Millinocket Thrift Shop Gives Residents Hope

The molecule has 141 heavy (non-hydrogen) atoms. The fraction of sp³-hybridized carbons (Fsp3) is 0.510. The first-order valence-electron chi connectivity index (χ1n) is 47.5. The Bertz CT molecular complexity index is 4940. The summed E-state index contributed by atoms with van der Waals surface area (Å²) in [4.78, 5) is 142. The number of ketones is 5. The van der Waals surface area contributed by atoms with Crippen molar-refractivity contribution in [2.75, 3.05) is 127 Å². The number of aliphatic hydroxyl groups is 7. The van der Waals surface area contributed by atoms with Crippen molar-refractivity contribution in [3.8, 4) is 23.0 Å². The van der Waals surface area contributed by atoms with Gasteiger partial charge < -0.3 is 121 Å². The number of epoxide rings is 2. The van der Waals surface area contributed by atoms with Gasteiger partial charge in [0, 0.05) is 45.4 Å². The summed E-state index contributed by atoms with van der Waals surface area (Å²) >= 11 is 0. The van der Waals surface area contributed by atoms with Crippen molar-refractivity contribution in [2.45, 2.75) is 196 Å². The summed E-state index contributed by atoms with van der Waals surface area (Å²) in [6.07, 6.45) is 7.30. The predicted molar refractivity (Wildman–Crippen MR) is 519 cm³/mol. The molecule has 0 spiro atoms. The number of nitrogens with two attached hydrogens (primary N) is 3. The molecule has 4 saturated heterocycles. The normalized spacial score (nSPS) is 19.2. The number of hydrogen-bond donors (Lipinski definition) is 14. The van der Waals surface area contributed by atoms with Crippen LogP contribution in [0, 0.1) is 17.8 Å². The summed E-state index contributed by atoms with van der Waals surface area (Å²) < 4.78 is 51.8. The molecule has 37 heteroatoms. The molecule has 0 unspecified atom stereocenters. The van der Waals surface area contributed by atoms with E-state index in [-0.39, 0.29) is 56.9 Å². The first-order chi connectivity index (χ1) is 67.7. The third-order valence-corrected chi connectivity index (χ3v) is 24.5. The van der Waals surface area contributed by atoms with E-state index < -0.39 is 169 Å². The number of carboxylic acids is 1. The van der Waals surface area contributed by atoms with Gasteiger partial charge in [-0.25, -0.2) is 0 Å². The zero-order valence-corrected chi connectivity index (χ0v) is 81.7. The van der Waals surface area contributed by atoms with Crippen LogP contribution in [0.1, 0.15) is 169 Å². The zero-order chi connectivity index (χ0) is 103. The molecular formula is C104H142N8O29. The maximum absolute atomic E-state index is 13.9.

Jacqueline McDade has lived in Millinocket all her life and remembers when the Katahdin Paper Company ruled the town.Both the Millinocket and East Millinocket Mills were up and running.”It was bustling when the mill was operating and at its peak. Now it’s really a quiet town,” she said.The Millinocket Mill shut down in 2008, leaving more than 200 people without jobs.Now workers at the East Millinocket Mill could soon see pink slips. A deal to sell it and its sister mill is still pending.If it’s not finalized in less than 60 days, East Millinocket could close, too. It’s a scary thought for Jaime and Paul Renaud who own a restaurant and lodge in town.”If there’s not a mill here or some other viable economic resource the young people won’t stay here they’ll go away to get jobs.”Although the economy and the closures have taken a toll on Millnocket, non-profit businesses are booming.McDade spends two times a week volunteering at the St. Martin’s Thrift Store on Maine Avenue. It’s been dubbed the town’s department store.”We don’t have a store except the Dollar Store. There’s no place to shop, we have to travel,” she said.All of the items at the store are donated and raise money for a local food pantry.The store also provides financial support to the local emergency fuel fund.The thrift shop caught the attention of Senator Susan Collins, who stopped by Thursday.”This thrift shop helps to fill a big gap for the people in this area it helps give them a place to shop and it helps low income families meet their needs,” she said.The future of both of the mills is still unknown but Collins says she’s cautiously optimistic.”I hope that this time the purchase will lead to a period of employment and much needed stability for the region.”